“Future studies of this gene will allow us to look more closely at the effects of its deficiency on human metabolism to better understand the function of the HSL protein and its impact on fat and glucose metabolism,” Dr. Damcott says. “These studies will also examine the potential of using HSL as a drug target for treating type 2 diabetes and related complications.”
She notes that type 2 diabetes is a complex disease whose susceptibility is often determined by interactions between genetics and lifestyle factors, such as overeating and physical inactivity. Susceptibility genes for diabetes may be involved in several different metabolic pathways in the body, including storage and release of fat for energy. “Discovery of this mutation adds to the growing list of insights gained from genomic studies that can be used to develop new treatments and customize existing treatments for type 2 diabetes and related metabolic disorders,” Dr. Damcott says.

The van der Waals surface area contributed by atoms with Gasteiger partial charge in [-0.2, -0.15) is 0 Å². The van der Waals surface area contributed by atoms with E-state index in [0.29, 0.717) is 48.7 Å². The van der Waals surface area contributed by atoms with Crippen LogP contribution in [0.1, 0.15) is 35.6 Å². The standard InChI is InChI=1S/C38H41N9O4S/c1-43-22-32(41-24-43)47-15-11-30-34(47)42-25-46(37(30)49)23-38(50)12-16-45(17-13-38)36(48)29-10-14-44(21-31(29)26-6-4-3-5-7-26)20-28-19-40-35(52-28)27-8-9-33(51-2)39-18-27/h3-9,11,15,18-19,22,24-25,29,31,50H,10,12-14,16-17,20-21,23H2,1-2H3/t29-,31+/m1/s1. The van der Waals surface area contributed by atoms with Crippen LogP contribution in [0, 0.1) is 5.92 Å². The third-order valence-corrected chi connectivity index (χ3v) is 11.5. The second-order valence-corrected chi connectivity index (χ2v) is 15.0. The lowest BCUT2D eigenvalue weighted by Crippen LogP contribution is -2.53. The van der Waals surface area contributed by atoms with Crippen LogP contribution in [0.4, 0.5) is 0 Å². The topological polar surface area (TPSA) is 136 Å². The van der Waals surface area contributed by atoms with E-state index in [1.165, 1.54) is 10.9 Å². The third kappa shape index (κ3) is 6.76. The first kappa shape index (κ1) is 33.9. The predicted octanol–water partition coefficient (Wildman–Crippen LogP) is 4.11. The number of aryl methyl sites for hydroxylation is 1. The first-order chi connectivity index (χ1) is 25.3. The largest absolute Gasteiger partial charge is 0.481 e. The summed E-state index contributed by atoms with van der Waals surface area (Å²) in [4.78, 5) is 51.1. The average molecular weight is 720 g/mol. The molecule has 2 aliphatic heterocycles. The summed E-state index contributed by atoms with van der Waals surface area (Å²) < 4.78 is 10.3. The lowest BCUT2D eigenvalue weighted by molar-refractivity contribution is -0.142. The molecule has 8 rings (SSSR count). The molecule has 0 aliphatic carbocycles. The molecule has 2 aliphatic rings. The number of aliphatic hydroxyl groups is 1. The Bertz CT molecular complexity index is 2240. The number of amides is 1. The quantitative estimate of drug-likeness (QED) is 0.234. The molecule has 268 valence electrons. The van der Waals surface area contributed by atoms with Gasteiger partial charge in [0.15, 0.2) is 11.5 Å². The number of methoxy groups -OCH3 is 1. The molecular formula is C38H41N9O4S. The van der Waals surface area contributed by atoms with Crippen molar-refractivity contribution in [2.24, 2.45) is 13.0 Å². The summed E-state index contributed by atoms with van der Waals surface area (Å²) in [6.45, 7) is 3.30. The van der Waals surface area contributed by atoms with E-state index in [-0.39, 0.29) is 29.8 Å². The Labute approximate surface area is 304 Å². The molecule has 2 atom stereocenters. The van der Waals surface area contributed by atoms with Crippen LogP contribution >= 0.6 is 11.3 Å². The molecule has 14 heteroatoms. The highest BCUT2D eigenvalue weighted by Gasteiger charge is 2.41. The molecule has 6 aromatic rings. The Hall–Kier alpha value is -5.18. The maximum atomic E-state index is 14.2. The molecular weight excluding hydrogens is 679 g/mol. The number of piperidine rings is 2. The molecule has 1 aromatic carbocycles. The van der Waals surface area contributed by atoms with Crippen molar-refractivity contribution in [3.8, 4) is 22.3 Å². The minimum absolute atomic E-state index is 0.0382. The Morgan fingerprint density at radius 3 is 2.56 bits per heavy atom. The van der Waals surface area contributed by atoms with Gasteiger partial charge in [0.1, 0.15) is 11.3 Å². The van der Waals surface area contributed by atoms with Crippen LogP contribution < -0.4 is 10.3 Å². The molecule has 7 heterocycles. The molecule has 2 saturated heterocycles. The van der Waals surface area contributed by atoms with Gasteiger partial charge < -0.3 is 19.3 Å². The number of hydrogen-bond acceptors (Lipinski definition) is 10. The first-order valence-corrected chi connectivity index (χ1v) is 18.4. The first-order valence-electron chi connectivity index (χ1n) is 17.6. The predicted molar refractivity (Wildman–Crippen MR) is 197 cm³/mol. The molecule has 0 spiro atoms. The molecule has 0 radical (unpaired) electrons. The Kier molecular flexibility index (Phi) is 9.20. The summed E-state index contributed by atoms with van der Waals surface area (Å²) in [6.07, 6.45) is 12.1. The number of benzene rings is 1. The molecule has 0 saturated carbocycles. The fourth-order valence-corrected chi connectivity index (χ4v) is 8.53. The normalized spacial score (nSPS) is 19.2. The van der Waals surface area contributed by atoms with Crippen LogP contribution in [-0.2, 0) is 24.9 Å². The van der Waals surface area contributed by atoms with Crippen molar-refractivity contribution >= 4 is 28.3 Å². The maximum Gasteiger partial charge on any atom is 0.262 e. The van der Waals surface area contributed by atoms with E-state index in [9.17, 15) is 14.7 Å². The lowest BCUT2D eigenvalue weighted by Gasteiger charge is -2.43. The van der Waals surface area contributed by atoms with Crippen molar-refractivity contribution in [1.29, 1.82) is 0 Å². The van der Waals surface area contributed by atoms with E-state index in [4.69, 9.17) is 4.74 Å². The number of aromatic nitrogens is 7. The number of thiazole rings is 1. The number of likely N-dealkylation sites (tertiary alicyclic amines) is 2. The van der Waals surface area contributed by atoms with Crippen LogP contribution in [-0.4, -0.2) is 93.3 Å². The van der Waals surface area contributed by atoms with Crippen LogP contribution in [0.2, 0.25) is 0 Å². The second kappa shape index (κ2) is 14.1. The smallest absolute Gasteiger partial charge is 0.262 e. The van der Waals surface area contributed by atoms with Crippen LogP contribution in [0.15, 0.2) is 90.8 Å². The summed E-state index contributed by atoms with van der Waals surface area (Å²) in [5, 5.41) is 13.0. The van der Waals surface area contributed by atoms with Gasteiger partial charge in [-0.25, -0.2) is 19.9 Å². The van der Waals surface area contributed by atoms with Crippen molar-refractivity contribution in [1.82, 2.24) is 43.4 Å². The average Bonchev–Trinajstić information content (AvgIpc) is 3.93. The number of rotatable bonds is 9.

E. Albert Reece, M.D., Ph.D., M.B.A., vice president for medical affairs at the University of Maryland and the John Z. and Akiko K. Bowers Distinguished Professor and dean of the University of Maryland School of Medicine, says, “This discovery offers intriguing new evidence of how genetics may play a role in how people develop type 2 diabetes and provides a possible target for medical intervention. Through our Program for Personalized and Genomic Medicine, we are always striving to devise effective therapies to fit an individual’s genetic make-up.”